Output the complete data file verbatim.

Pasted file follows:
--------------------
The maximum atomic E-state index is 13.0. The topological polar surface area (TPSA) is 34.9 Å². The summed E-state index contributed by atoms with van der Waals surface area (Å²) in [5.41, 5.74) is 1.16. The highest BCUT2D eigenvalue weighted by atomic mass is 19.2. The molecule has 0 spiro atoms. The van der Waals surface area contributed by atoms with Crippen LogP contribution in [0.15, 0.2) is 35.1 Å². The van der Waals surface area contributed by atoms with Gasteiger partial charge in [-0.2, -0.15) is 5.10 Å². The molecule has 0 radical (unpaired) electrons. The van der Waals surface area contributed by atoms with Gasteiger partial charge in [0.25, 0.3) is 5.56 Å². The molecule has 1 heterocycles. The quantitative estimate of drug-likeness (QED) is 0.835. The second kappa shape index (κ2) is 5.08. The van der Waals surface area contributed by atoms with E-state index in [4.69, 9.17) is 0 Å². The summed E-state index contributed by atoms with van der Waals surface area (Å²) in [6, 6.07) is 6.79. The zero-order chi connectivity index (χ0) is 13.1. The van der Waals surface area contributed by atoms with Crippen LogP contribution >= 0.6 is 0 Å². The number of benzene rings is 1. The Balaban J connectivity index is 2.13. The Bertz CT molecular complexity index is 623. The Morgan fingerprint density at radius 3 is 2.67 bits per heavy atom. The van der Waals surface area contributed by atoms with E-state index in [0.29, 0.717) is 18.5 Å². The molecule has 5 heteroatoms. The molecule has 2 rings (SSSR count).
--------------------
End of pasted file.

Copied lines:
The maximum atomic E-state index is 13.0. The topological polar surface area (TPSA) is 34.9 Å². The summed E-state index contributed by atoms with van der Waals surface area (Å²) in [5.41, 5.74) is 1.16. The highest BCUT2D eigenvalue weighted by atomic mass is 19.2. The molecule has 0 spiro atoms. The van der Waals surface area contributed by atoms with Crippen LogP contribution in [0.15, 0.2) is 35.1 Å². The van der Waals surface area contributed by atoms with Gasteiger partial charge in [-0.2, -0.15) is 5.10 Å². The molecule has 0 radical (unpaired) electrons. The van der Waals surface area contributed by atoms with Gasteiger partial charge in [0.25, 0.3) is 5.56 Å². The molecule has 1 heterocycles. The quantitative estimate of drug-likeness (QED) is 0.835. The second kappa shape index (κ2) is 5.08. The van der Waals surface area contributed by atoms with E-state index in [4.69, 9.17) is 0 Å². The summed E-state index contributed by atoms with van der Waals surface area (Å²) in [6, 6.07) is 6.79. The zero-order chi connectivity index (χ0) is 13.1. The van der Waals surface area contributed by atoms with Crippen LogP contribution >= 0.6 is 0 Å². The number of benzene rings is 1. The Balaban J connectivity index is 2.13. The Bertz CT molecular complexity index is 623. The Morgan fingerprint density at radius 3 is 2.67 bits per heavy atom. The van der Waals surface area contributed by atoms with E-state index in [0.29, 0.717) is 18.5 Å². The molecule has 5 heteroatoms. The molecule has 2 rings (SSSR count).